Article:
44. 44. Mesos § Apache Mesos (https://mesos.apache.org) is an open-source cluster manager. It’s designed to scale to very large clusters involving hundreds or thousands of hosts. – Mesos supports diverse workloads from multiple tenants; one user’s Docker containers may be running next to another user’s Hadoop tasks. § Apache Mesos was started as a project at the University of Berkeley before becoming the underlying infrastructure used to power Twitter and an important tool at many major companies such as eBay and Airbnb. § With Mesos, we can run many frameworks simultaneously: – Marathon and Chronos are the most well known 44
  45. 45. Mesos: Architecture § Mesos Agent Nodes – Responsible for actually running tasks. All agents submit a list of their available resources to the master. – There will typically be 10s to 1000s of agent nodes. § Mesos Master – The master is responsible for sending tasks to the agents. – maintains a list of available resources and makes “offers” of them to frameworks. – decides how many resources to offer based on an allocation strategy. There will typically be 2 or 4 stand-by masters ready to take over in case of a failure. § ZooKeeper – Used in elections and for looking up address of current master. – Typically 3 or 5 ZooKeeper instances will be running to ensure availability and handle failures. 45
  46. 46. Mesos with Marathon: Architecture § Frameworks – Frameworks co-ordinate with the master to schedule tasks onto agent nodes. Frameworks are composed of: – executor process which runs on the agents and takes care of running the tasks – scheduler which registers with the master and selects which resources to use based on offers from the master. – There may be multiple frameworks running on a Mesos cluster for different kinds of task. Users wishing to submit jobs interact with frameworks rather than directly with Mesos. § Marathon is designed to start, monitor and scale long-running applications. – Marathon is designed to be flexible about the applications it launches, • It can even be used to start other complementary frameworks such Chronos (“cron” for the datacenter). – It makes a good choice of framework for running Docker containers, which are directly supported in Marathon. – Marathon supports various affinity and constraint rules. – Clients interact with Marathon through a REST API. – Other features include support for health checks and an event stream that can be used to integrate with load-balancers or for analyzing metrics. 46
  47. 47. Conclusion? There are three types of lies: "Lies, damned lies, and benchmarks” 47
  48. 48. Background Docker info 48
  49. 49. Terminology - Image § Persisted snapshot that can be run images: List all local images run: Create a container from an image and execute a command in it tag: Tag an image pull: Download image from repository rmi: Delete a local image • This will also remove intermediate images if no longer used 49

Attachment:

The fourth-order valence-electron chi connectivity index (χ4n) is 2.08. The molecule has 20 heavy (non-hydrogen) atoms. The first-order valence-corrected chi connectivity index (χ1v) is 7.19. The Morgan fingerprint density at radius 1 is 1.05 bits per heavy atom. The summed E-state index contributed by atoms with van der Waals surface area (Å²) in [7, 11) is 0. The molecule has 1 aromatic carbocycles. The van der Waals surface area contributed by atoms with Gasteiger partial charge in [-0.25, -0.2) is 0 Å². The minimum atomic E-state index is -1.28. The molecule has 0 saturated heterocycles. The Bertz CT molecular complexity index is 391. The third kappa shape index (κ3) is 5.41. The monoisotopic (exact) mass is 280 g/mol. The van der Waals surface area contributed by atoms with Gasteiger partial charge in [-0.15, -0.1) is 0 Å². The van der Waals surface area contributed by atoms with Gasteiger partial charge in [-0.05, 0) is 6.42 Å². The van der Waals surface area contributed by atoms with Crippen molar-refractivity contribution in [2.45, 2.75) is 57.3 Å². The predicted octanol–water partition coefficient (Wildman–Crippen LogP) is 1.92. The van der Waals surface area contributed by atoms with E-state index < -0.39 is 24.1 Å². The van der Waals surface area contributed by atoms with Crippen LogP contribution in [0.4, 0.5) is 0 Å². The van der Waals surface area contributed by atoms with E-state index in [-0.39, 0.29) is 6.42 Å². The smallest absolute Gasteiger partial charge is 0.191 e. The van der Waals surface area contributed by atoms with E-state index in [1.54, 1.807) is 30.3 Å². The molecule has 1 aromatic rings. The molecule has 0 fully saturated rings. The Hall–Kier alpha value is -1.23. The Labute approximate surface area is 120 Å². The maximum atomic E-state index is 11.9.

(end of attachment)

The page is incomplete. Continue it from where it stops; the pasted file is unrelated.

50. 50. Terminology - Container § Runnable instance of an image ps: List all running containers ps –a: List all containers (incl. stopped) top: Display processes of a container start: Start a stopped container stop: Stop a running container pause: Pause all processes within a container rm: Delete a container commit: Create an image from a container 50
  51. 51. Daemon Container 51 § Open Terminal in container: –docker run –it ubuntu /bin/bash § Make any modification § We can create a new image with the modifications: –Docker commit [containerId] [image] • Image: e.g. mytest/test1:1.0 § Run as deamon: docker run –d [image] command –docker logs [-f] [containerId]
  52. 52. Dockerfile § Docker can build images automatically by reading the instructions from a Dockerfile. – Dockerfile: text document that contains all the commands a user could call on the command line to assemble an image. – Using docker build a user can create an automated build that executes several command-line instructions in succession. – Command: $ docker build -f /path/to/a/Dockerfile . § Can be versioned in a version control system like Git or SVN, along with all dependencies § Docker Hub can automatically build images based on dockerfiles on Github 52
  53. 53. Docker Hub § Public repository of Docker images –https://hub.docker.com/ –docker search [term] § Automated: Has been automatically built from Dockerfile –Source for build is available on GitHub 53
  54. 54. References and Acknowledgements § Some images have been borrowed from: : http://scm.zoomquiet.io/data/20131004215734/index.html § Docker Engine and Docker Hub: http://blog.docker.com/category/registry-2/ § Microservices: http://martinfowler.com/articles/microservices.html § Swarm vs Fleet vs Kubernetes vs Mesos: https://www.oreilly.com/ideas/swarm-v- fleet-v-kubernetes-v-mesos § There are more public information that have been used… 54